HJ Talks about abuse

A weekly News podcast
Good podcast? Give it some love!

Best Episodes of HJ Talks about abuse

Mark All
Search Episodes...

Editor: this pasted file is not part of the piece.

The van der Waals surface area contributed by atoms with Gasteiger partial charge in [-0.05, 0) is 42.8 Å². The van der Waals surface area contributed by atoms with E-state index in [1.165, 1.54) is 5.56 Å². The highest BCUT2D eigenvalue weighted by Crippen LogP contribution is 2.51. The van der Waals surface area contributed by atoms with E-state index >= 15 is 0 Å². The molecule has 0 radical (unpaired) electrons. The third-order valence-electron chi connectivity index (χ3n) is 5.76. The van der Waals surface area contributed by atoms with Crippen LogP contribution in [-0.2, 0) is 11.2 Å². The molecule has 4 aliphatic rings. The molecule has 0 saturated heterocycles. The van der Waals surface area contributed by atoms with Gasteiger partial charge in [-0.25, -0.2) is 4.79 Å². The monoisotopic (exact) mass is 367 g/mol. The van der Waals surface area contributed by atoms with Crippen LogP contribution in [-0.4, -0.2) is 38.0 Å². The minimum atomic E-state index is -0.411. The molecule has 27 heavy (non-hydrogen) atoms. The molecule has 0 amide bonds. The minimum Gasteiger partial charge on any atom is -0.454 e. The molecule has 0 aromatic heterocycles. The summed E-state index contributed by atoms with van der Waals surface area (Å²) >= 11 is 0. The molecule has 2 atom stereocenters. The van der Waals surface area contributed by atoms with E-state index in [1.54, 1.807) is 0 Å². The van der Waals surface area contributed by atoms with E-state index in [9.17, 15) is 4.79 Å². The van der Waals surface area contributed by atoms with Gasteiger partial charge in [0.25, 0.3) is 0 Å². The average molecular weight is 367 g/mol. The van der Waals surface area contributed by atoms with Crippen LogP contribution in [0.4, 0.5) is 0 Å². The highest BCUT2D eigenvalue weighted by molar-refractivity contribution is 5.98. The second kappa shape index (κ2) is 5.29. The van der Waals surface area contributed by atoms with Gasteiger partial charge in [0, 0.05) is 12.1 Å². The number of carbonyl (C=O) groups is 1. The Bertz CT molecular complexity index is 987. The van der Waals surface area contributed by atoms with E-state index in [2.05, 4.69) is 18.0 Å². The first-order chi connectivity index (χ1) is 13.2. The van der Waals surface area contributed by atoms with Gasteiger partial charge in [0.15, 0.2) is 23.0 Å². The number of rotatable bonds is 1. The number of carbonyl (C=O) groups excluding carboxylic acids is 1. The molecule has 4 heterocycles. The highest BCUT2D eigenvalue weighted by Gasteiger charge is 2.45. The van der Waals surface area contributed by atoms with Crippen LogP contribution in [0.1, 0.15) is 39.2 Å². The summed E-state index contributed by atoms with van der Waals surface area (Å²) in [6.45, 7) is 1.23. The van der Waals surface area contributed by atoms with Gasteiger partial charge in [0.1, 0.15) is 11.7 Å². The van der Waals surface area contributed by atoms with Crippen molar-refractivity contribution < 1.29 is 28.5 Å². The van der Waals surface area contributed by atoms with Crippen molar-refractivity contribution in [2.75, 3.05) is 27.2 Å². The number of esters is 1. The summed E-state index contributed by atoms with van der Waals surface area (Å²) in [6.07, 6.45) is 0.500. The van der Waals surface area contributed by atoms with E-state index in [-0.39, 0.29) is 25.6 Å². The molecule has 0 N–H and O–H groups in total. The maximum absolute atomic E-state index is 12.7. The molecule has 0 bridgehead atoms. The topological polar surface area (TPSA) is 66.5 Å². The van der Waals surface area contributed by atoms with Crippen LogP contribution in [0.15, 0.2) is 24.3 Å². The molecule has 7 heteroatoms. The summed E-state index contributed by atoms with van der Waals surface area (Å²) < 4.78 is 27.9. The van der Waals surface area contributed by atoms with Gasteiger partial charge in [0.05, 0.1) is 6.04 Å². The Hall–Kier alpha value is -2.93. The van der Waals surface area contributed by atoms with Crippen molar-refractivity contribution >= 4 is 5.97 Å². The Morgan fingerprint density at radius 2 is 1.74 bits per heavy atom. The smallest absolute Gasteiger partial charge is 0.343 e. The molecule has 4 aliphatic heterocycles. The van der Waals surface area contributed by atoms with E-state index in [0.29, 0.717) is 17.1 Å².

Technology continues to evolve, faster than our laws can keep up. Over the last few years, there have been increased concerns regarding the artificial intelligence known as 'Deep Fakes'. Deep Fakes is the term used to describe taking the face of someone and placing it in any image or video of choosing. Simply, you only need a picture of the individuals face. Surprisingly, some of these videos can look incredibly real. We have seen this in free apps such as 'Reface' which can be immediately downloaded to your phone. Such apps allow you to put your face on your favourite film character or make a still picture of you, or even have you sing or move.  For many this is humorous, to be a character in your favourite music video or film. We have all seen such videos on our friends or family’s social media accounts, where they have turned themselves into a Christmas character or A-List celebrity video. However, there is a much sinister and disturbing side to this technology. Anyone can create such videos using your image without your consent. This can then be uploaded to the internet immediately. Concerns regarding deep fakes include conflicting political statements, blackmail and fraud. Barack Obama’s voice has been used in such videos as well as videos using Donald Trump’s face. Statistics featured in the Huffington Post article note such videos are increasingly pornographic in nature, with 96% of deep fake clips featuring an image replacing that of a porn actor. During 2019, statistics found the number of videos online doubled in a year and of the 85,000 circulating online, 90 per cent are non-consensual porn featuring women and many included images/ or videos engaging in extreme acts of sexual violence. As noted above, this has included photographs of celebrities, politicians and regular individuals. Taylor Swift, Maisie Williams, Emma Watson, Michelle Obama, Meghan Markle, Boris Johnson and Mark Zuckerberg include just a few that have been victims of deep fakes technology. Just using one example, in 2017, a Reddit user made deep fake videos of ‘Maisie Williams’ and ‘Taylor Swift’ having sex. Within 8 weeks, it had 90,000 subscribers. Clearly the impact to victims can be significant both emotionally and financially if this impacts the victims career.  There can be huge embarrassment to the victim if this is widely shown with friends, family and/or work colleagues, especially if the viewer does not realise the imagery is a fake. As with revenge porn, there are a number of concerns including; who posted the content, proving they didn’t consent to this and having this removed from the site (or perhaps multiple sites). Many social media platforms including Pornhub, Facebook and Twitter have tried to ban them after public pressure. There are two new pieces of legislation, the EU’s Digital Services Act and the UK’s proposed Online Harms bill, which will hold platforms responsible for the content they host. However, this offers little support to the victim. In the UK, you can be prosecuted for harassment for making and distributing such images/videos. In May 2018, a 25-year-old male was jailed for 16 weeks and ordered to pay £5,000 in compensation for photoshopping pictures of a female intern to porn websites A campaign has been started called #MyImageMyChoice, calling for legal changes worldwide pushing for a global human rights solution to the problem by the Government creating world-leading intimate image abuse laws.  This is to focus on the violation of privacy and require an online consent for such imaginary to be placed online. At the start of March, the UK Law Commission published a consultation paper with testimonies from #MyImageMyChoice. It will therefore be a matter of time before we see what changes, regulations and further protective measures are put in place. If you believe you are a victim of deep fakes, contact the website administrators requesting this is removed without delay. You may also wish to report this to the police to investigate potential harassment charges against the perpetrator. We encourage anyone who has concerns about sexual abuse to get in touch. You can contact Alan Collins or Danielle Vincent.